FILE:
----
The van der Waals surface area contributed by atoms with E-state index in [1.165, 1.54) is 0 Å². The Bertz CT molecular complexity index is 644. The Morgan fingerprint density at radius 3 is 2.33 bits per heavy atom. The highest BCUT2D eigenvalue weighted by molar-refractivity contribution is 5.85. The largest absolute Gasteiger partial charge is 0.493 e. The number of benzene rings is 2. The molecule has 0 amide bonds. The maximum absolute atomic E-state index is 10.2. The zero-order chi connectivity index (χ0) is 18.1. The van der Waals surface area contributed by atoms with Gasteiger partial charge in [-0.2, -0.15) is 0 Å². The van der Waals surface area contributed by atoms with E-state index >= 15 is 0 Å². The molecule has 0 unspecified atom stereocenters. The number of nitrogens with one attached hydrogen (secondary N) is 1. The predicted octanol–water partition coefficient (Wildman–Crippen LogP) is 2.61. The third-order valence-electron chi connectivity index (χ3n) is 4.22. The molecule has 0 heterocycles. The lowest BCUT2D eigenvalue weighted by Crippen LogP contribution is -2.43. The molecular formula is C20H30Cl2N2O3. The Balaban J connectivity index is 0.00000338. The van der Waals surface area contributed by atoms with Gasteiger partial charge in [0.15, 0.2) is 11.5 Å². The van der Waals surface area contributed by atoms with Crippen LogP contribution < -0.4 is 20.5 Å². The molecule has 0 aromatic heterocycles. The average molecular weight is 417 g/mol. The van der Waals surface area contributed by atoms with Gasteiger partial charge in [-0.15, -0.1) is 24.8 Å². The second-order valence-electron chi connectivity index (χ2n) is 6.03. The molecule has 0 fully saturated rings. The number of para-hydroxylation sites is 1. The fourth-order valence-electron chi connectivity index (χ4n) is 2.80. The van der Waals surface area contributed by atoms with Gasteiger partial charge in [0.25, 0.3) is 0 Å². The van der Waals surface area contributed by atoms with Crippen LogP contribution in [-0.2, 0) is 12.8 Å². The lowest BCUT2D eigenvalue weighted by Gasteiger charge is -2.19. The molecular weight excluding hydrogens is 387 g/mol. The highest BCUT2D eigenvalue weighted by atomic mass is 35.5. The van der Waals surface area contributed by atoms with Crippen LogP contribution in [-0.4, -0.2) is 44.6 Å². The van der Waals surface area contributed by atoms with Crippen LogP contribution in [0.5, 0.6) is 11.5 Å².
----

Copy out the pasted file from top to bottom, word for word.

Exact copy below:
The van der Waals surface area contributed by atoms with E-state index in [1.165, 1.54) is 0 Å². The Bertz CT molecular complexity index is 644. The Morgan fingerprint density at radius 3 is 2.33 bits per heavy atom. The highest BCUT2D eigenvalue weighted by molar-refractivity contribution is 5.85. The largest absolute Gasteiger partial charge is 0.493 e. The number of benzene rings is 2. The molecule has 0 amide bonds. The maximum absolute atomic E-state index is 10.2. The zero-order chi connectivity index (χ0) is 18.1. The van der Waals surface area contributed by atoms with Gasteiger partial charge in [-0.2, -0.15) is 0 Å². The van der Waals surface area contributed by atoms with E-state index >= 15 is 0 Å². The molecule has 0 unspecified atom stereocenters. The number of nitrogens with one attached hydrogen (secondary N) is 1. The predicted octanol–water partition coefficient (Wildman–Crippen LogP) is 2.61. The third-order valence-electron chi connectivity index (χ3n) is 4.22. The molecule has 0 heterocycles. The lowest BCUT2D eigenvalue weighted by Crippen LogP contribution is -2.43. The molecular formula is C20H30Cl2N2O3. The Balaban J connectivity index is 0.00000338. The van der Waals surface area contributed by atoms with Gasteiger partial charge in [0.15, 0.2) is 11.5 Å². The van der Waals surface area contributed by atoms with Crippen LogP contribution < -0.4 is 20.5 Å². The molecule has 0 aromatic heterocycles. The average molecular weight is 417 g/mol. The van der Waals surface area contributed by atoms with Gasteiger partial charge in [-0.15, -0.1) is 24.8 Å². The second-order valence-electron chi connectivity index (χ2n) is 6.03. The molecule has 0 fully saturated rings. The number of para-hydroxylation sites is 1. The fourth-order valence-electron chi connectivity index (χ4n) is 2.80. The van der Waals surface area contributed by atoms with Gasteiger partial charge in [0.25, 0.3) is 0 Å². The van der Waals surface area contributed by atoms with Crippen LogP contribution in [-0.2, 0) is 12.8 Å². The lowest BCUT2D eigenvalue weighted by Gasteiger charge is -2.19. The molecular weight excluding hydrogens is 387 g/mol. The highest BCUT2D eigenvalue weighted by atomic mass is 35.5. The van der Waals surface area contributed by atoms with Crippen LogP contribution in [-0.4, -0.2) is 44.6 Å². The van der Waals surface area contributed by atoms with Crippen LogP contribution in [0.5, 0.6) is 11.5 Å².